Harry Reid's rather anemic jobs package passed an important hurdle tonight, with 62 senators voting to averting a potential filibuster and let the bill proceed to a floor vote. Five Republicans voted with Democrats: Scott Brown (Massachusetts), Olympia Snowe (Maine), Susan Collins (Maine), Kit Bond (Missouri) and George Voinovich (Ohio). Six other Republicans skipped the vote, while Democrat Ben Nelson voted against the bill and New Jersey's Frank Lautenberg was absent. The final tally was 62–30.
How much can we read into this vote? Reid, for one, would like to see it as a sign. "I hope this is the beginning of a new day here in the Senate," he told reporters. But it may just be a sign of how divided the Senate remains. Reid's bill should have received broad bipartisan support. At $15 billion, it was a restrained measure by Senate standards, and focused on small-business tax breaks—the kind that many Republicans believe can stimulate the economy. It also included funds for highway projects, which are a pretty basic government service that shouldn't really be partisan. Really, who's against paving roads?
It's not surprising the Collins and Snowe voted for the bill. Over the past year they've shown a willingness to put party differences aside to create jobs. Scott Brown's victory, and popularity, seems to have given Bond and Voinovich some cover to cross party lines. But with both those senators retiring this year, it's a little disheartening that they took so long to break ranks, and that it took a measure as uncontroversial as a relatively small package of job-creation measures to do it. The fact that their colleagues still rejected the idea, or didn't vote at all, just shows how divided the Senate remains.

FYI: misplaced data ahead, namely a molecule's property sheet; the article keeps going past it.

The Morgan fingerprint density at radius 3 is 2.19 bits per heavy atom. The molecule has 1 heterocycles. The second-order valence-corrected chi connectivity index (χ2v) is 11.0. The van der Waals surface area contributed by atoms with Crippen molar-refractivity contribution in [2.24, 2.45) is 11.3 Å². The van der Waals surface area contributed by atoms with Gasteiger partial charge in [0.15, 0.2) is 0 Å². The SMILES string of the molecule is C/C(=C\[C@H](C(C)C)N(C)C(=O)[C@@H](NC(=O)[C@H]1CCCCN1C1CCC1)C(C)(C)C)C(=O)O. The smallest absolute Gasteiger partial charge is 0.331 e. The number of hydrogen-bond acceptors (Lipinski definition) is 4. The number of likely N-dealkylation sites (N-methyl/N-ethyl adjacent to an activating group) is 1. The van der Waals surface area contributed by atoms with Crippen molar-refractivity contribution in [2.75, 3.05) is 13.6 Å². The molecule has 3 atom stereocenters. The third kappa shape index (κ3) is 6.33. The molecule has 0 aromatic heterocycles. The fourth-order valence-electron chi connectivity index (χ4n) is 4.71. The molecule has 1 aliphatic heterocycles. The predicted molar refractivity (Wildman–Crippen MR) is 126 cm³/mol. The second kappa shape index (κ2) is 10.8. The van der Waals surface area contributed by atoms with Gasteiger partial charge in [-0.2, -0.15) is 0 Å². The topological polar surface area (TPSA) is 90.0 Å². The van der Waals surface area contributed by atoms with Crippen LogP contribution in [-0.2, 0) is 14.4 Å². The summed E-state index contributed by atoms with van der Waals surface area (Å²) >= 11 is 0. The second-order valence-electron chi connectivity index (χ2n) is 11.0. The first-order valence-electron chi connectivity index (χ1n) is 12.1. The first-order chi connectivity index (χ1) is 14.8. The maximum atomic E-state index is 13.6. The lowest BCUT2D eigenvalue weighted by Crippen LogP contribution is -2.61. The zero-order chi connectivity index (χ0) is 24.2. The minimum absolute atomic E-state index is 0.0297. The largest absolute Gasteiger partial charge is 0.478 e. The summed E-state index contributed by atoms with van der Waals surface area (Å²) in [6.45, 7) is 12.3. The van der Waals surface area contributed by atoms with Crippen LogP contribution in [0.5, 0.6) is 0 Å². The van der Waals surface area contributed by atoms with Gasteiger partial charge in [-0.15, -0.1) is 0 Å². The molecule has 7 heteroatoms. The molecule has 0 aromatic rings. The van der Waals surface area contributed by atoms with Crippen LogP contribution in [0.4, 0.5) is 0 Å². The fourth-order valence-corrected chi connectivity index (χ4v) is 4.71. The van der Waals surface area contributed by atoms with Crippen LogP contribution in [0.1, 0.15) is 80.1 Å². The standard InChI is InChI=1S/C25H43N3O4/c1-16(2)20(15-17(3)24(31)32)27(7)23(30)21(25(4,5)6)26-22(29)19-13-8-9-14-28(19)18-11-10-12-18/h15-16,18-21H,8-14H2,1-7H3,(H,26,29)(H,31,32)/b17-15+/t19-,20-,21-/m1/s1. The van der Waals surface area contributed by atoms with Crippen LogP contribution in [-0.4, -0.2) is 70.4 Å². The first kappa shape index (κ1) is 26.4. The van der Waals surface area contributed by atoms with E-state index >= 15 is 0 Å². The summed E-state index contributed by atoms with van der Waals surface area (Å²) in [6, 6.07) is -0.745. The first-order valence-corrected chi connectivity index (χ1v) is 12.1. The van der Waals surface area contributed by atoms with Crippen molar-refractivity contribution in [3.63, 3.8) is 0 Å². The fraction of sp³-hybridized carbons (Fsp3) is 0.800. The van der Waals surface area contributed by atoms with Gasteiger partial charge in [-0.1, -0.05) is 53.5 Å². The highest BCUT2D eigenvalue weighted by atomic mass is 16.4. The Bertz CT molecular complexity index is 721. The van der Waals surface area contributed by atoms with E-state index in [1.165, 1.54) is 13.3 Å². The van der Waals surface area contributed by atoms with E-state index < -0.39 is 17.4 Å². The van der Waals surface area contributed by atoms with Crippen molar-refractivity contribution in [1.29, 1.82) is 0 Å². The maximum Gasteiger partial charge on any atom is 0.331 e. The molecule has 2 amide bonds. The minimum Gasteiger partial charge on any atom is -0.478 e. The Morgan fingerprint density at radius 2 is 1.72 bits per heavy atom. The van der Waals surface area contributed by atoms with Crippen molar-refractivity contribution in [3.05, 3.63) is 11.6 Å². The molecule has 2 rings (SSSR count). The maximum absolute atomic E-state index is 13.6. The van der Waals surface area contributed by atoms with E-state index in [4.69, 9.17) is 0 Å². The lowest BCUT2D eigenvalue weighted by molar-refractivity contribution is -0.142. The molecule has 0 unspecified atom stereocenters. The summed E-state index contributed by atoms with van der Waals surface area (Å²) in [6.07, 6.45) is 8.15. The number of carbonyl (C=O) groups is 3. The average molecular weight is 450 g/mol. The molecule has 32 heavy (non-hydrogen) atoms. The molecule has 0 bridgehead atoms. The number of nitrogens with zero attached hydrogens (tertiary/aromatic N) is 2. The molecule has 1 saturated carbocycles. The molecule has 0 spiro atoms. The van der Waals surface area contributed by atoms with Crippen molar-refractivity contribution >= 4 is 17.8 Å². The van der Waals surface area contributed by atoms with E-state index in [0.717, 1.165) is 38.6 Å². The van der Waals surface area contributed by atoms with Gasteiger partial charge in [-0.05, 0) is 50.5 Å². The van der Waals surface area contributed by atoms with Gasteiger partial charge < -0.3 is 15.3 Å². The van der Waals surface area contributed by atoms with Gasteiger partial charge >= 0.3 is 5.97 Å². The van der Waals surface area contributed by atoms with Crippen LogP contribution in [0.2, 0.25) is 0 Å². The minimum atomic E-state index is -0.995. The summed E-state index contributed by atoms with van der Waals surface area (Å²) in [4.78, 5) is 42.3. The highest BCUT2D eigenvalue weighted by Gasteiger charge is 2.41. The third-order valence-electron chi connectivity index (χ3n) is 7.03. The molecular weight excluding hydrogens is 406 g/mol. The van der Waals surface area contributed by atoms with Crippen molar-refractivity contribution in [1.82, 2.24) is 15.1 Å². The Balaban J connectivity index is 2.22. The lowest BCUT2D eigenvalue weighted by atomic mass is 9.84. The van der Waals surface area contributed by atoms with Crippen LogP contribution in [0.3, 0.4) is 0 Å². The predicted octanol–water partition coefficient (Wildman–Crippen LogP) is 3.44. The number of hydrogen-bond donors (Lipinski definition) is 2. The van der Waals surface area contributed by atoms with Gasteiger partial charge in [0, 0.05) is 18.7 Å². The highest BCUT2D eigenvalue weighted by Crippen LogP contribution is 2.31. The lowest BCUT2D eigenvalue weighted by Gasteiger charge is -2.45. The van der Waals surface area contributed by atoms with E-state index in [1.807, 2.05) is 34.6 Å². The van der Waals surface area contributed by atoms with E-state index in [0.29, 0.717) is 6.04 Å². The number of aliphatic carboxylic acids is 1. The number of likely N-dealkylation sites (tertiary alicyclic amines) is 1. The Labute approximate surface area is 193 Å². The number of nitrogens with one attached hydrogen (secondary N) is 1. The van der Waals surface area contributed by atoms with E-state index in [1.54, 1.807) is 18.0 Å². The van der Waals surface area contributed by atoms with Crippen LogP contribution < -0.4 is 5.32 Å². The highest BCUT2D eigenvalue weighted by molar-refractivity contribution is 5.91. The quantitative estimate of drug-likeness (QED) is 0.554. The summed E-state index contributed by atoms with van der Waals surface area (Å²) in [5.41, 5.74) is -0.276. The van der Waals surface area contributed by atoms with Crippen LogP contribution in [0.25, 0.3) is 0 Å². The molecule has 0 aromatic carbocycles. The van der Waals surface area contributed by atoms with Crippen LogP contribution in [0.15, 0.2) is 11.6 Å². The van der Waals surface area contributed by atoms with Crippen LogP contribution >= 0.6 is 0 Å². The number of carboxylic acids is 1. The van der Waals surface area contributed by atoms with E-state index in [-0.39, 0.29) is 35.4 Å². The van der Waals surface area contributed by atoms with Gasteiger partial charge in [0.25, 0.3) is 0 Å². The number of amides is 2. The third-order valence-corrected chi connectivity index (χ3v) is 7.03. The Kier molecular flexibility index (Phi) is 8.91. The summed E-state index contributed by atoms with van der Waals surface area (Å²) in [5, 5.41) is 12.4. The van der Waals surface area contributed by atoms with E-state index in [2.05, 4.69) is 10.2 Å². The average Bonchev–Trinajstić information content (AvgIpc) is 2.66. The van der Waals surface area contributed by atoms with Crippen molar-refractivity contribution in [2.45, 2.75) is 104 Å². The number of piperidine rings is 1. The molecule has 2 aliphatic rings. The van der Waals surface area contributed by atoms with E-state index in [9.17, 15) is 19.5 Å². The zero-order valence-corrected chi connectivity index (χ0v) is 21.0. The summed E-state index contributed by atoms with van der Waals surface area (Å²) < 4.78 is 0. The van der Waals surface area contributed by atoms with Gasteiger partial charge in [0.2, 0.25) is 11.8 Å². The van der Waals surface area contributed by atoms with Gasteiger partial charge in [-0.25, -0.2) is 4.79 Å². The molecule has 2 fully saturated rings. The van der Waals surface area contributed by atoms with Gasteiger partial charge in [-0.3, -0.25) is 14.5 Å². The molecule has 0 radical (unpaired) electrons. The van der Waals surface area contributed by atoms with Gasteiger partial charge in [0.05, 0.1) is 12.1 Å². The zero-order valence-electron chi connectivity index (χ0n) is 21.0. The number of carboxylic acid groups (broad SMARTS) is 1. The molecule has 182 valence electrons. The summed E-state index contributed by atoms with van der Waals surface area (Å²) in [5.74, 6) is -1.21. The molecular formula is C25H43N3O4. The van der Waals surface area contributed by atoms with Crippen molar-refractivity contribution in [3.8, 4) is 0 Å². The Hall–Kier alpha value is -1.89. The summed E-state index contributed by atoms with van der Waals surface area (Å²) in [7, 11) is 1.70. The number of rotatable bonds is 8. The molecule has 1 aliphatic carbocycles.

That said, five votes is more than enough for Reid to make progress this year. In the 59–41 world of the Senate, five votes is a lot. Five votes can mean everything. The promise of five votes starts making legislation seem inevitable, and when that happens and Republicans know that legislation will pass with or without them, their desire to get a piece of the pie, and to have their ideas enacted too, just might motivate them to jump on board with other legislation. Republicans and Democrats in this Senate will never see eye-to-eye on the big-ticket items like health care and climate change, but if we're seeing the start of a new Senate dynamic tonight, they might make some progress on the little things, like, say, I dunno, creating some jobs? Passing a few nominations? You know, governing.